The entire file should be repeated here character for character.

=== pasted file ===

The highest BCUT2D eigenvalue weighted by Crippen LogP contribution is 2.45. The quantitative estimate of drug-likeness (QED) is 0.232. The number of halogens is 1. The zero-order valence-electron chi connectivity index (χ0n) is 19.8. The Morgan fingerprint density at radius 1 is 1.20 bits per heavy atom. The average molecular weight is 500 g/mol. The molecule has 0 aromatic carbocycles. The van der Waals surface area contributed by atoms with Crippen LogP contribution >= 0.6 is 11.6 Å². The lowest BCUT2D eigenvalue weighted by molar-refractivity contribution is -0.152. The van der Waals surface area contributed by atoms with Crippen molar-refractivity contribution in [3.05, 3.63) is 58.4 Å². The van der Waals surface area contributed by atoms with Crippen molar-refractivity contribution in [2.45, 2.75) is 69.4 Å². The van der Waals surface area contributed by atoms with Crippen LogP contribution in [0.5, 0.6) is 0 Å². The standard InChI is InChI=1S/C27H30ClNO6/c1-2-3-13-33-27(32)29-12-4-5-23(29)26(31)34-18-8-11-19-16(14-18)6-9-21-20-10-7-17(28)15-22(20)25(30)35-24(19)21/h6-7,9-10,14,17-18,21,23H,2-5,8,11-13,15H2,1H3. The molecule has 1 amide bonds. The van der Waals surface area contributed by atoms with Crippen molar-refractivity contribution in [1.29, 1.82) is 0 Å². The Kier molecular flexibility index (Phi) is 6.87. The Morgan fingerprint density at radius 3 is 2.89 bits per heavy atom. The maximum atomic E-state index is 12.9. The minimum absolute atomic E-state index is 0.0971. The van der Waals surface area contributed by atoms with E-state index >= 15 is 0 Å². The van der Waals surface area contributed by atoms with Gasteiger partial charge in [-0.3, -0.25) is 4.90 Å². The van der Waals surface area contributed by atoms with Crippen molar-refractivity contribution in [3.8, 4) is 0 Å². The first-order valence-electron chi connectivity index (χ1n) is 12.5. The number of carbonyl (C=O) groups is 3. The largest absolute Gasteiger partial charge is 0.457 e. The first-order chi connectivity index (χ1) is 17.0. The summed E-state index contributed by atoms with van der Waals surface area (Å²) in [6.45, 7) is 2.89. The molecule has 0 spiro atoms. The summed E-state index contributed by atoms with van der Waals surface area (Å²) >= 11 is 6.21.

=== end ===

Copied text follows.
The highest BCUT2D eigenvalue weighted by Crippen LogP contribution is 2.45. The quantitative estimate of drug-likeness (QED) is 0.232. The number of halogens is 1. The zero-order valence-electron chi connectivity index (χ0n) is 19.8. The Morgan fingerprint density at radius 1 is 1.20 bits per heavy atom. The average molecular weight is 500 g/mol. The molecule has 0 aromatic carbocycles. The van der Waals surface area contributed by atoms with Crippen LogP contribution >= 0.6 is 11.6 Å². The lowest BCUT2D eigenvalue weighted by molar-refractivity contribution is -0.152. The van der Waals surface area contributed by atoms with Crippen molar-refractivity contribution in [3.05, 3.63) is 58.4 Å². The van der Waals surface area contributed by atoms with Crippen molar-refractivity contribution in [2.45, 2.75) is 69.4 Å². The van der Waals surface area contributed by atoms with Crippen LogP contribution in [0.5, 0.6) is 0 Å². The standard InChI is InChI=1S/C27H30ClNO6/c1-2-3-13-33-27(32)29-12-4-5-23(29)26(31)34-18-8-11-19-16(14-18)6-9-21-20-10-7-17(28)15-22(20)25(30)35-24(19)21/h6-7,9-10,14,17-18,21,23H,2-5,8,11-13,15H2,1H3. The molecule has 1 amide bonds. The van der Waals surface area contributed by atoms with Crippen molar-refractivity contribution in [1.29, 1.82) is 0 Å². The Kier molecular flexibility index (Phi) is 6.87. The Morgan fingerprint density at radius 3 is 2.89 bits per heavy atom. The maximum atomic E-state index is 12.9. The minimum absolute atomic E-state index is 0.0971. The van der Waals surface area contributed by atoms with E-state index >= 15 is 0 Å². The van der Waals surface area contributed by atoms with Gasteiger partial charge in [-0.3, -0.25) is 4.90 Å². The van der Waals surface area contributed by atoms with Crippen molar-refractivity contribution in [3.8, 4) is 0 Å². The first-order valence-electron chi connectivity index (χ1n) is 12.5. The number of carbonyl (C=O) groups is 3. The largest absolute Gasteiger partial charge is 0.457 e. The first-order chi connectivity index (χ1) is 17.0. The summed E-state index contributed by atoms with van der Waals surface area (Å²) in [6.45, 7) is 2.89. The molecule has 0 spiro atoms. The summed E-state index contributed by atoms with van der Waals surface area (Å²) >= 11 is 6.21.